I doubt that I would be able to sit through Baz Luhrmann’s movie Australia without cringing or simply walking out. Julian Glover in The Guardian calls it a “spectacularly bloated film—a project so immodest that it has been named after the country it claims to describe.”
Which is just the point. The film does not describe Australia. For starters, it is set 70 years in the past. Its setting is largely rural, and we are a cosmopolitan urban nation. Glover writes:
I have just returned from Sydney, where the film—all sunshine and dust and sweeping shots of the outback—has been greeted with artfully disappointed reviews in the local press, as if writing anything too rude would undermine national pride. Australia is busy constructing cultural self-consciousness in a way Gordon Brown would love, and the film is part of that. When it reaches cinemas in Britain, after Christmas, there will be a huge attempt to sell the call of the Aussie outback to tourists, even though very few modern Australians now live there, and those who do are mostly overlooked by the suburban majority.
It seems a pity that a nation would want to define itself around a sloshy love story between a posh Englishwoman, played by Kidman, and a sweaty, bearded cattle drover
Well actually, Mr Glover, this Australian, along with, I suspect, most Australians, has no desire that our country be defined in such a way; in fact I resent it.
—but where does national self-definition end and facile stereotyping begin? Imagine Belgium, the Movie (he spoke Flemish and she ate waffles); or queuing in the rain to see Britain, the Blockbuster (the trains were late but his love survived).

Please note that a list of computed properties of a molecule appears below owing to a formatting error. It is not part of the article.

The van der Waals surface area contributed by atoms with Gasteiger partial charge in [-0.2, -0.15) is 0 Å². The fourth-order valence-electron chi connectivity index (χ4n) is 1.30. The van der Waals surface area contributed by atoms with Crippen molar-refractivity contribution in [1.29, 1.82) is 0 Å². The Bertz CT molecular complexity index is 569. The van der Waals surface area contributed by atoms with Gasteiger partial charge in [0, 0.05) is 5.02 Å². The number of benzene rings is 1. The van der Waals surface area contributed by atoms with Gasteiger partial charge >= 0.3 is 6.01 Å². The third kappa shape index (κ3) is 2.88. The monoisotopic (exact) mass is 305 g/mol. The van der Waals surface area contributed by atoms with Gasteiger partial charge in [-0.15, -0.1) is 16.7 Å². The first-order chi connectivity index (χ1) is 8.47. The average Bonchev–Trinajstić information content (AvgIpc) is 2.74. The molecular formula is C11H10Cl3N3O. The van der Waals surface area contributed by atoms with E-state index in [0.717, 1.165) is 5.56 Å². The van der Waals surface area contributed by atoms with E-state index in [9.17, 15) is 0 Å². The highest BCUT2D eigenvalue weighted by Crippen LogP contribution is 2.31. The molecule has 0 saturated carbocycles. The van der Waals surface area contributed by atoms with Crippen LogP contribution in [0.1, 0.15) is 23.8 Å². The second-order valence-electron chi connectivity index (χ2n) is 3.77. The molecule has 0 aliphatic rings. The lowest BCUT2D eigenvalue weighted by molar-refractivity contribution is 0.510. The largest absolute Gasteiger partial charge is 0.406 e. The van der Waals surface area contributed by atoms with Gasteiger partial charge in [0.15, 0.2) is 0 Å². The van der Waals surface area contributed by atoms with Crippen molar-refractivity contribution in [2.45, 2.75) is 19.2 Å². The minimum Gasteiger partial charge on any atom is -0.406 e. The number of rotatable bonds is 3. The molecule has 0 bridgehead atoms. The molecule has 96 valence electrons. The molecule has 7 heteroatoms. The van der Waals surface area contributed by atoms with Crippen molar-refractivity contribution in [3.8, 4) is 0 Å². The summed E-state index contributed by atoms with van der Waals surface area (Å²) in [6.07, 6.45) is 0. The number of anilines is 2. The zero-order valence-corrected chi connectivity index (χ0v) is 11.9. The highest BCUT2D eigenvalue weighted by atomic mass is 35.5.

Anne Barrowlcough in The Times is more forgiving.
It has every Australian cliché you could hope for, from kangaroos and Nicole Kidman to aborigines going walkabout and, yep, Waltzing Matilda. There is even, within moments of the opening scenes, Rolf Harris’s wobble board.
But Baz Luhrmann’s long-awaited, and over-budget epic Australia manages, against the odds, to avoid turning into one big sunburnt stereotype about Godzone country. Instead, in what turns out to be a multi-layered story it describes an Australia of the 1940s that is at once compellingly, beautiful and breathtakingly cruel.
Fiona Williams of SBS says
the film falls short of unrealistic expectations. … Given the weight of expectation and the hefty price tag, I’d like to deliver a more ringing endorsement than “it’s not awful” … emulating films of a bygone era isn’t enough to create a modern classic … it is difficult to feel moved by a film that is so artificial.
Local critics had worried that the much-anticipated film Australia would present to the world a series of time-honoured Antipodean clich”s. Their fears were well founded.
The movie that’s supposed to save the Australian film industry, rescue Nicole Kidman’s career, justify Baz Luhrmans monolithic ego, heal the Stolen Generation, cure cancer, slice bread, place man on the moon and improve upon the basic orgasm …